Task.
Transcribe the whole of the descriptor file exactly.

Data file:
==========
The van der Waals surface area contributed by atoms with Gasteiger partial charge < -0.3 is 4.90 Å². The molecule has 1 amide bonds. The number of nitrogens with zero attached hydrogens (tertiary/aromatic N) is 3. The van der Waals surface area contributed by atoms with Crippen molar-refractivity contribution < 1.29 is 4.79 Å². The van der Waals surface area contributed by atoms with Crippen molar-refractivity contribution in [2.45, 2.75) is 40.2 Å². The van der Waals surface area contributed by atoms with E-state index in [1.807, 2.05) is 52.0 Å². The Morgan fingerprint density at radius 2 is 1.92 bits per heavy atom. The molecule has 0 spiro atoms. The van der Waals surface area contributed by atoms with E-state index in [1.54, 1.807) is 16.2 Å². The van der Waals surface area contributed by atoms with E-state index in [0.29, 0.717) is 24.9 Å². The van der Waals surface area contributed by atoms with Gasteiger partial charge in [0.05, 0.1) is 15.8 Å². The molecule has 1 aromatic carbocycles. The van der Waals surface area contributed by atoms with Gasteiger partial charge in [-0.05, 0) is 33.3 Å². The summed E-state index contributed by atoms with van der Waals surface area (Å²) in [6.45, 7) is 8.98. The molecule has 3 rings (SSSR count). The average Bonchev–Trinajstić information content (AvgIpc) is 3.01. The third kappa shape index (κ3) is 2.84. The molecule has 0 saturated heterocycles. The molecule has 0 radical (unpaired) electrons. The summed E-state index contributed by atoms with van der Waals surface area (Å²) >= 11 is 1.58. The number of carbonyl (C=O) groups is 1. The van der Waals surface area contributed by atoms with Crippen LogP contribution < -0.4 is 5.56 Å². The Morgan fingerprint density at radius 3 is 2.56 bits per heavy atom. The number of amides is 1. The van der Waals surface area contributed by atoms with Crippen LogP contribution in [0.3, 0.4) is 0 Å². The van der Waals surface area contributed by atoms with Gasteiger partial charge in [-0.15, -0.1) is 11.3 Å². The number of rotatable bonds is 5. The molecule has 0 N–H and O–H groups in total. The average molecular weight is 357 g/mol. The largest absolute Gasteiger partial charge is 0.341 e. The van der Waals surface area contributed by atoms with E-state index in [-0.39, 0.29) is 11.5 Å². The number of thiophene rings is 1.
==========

The van der Waals surface area contributed by atoms with Gasteiger partial charge < -0.3 is 4.90 Å². The molecule has 1 amide bonds. The number of nitrogens with zero attached hydrogens (tertiary/aromatic N) is 3. The van der Waals surface area contributed by atoms with Crippen molar-refractivity contribution < 1.29 is 4.79 Å². The van der Waals surface area contributed by atoms with Crippen molar-refractivity contribution in [2.45, 2.75) is 40.2 Å². The van der Waals surface area contributed by atoms with E-state index in [1.807, 2.05) is 52.0 Å². The Morgan fingerprint density at radius 2 is 1.92 bits per heavy atom. The molecule has 0 spiro atoms. The van der Waals surface area contributed by atoms with E-state index in [1.54, 1.807) is 16.2 Å². The van der Waals surface area contributed by atoms with E-state index in [0.29, 0.717) is 24.9 Å². The van der Waals surface area contributed by atoms with Gasteiger partial charge in [0.05, 0.1) is 15.8 Å². The molecule has 1 aromatic carbocycles. The van der Waals surface area contributed by atoms with Gasteiger partial charge in [-0.05, 0) is 33.3 Å². The summed E-state index contributed by atoms with van der Waals surface area (Å²) in [6.45, 7) is 8.98. The molecule has 3 rings (SSSR count). The average Bonchev–Trinajstić information content (AvgIpc) is 3.01. The third kappa shape index (κ3) is 2.84. The molecule has 0 saturated heterocycles. The molecule has 0 radical (unpaired) electrons. The summed E-state index contributed by atoms with van der Waals surface area (Å²) >= 11 is 1.58. The number of carbonyl (C=O) groups is 1. The van der Waals surface area contributed by atoms with Crippen LogP contribution < -0.4 is 5.56 Å². The Morgan fingerprint density at radius 3 is 2.56 bits per heavy atom. The number of amides is 1. The van der Waals surface area contributed by atoms with Crippen LogP contribution in [0.3, 0.4) is 0 Å². The van der Waals surface area contributed by atoms with Gasteiger partial charge in [-0.15, -0.1) is 11.3 Å². The number of rotatable bonds is 5. The molecule has 0 N–H and O–H groups in total. The average molecular weight is 357 g/mol. The largest absolute Gasteiger partial charge is 0.341 e. The van der Waals surface area contributed by atoms with E-state index in [-0.39, 0.29) is 11.5 Å². The number of thiophene rings is 1.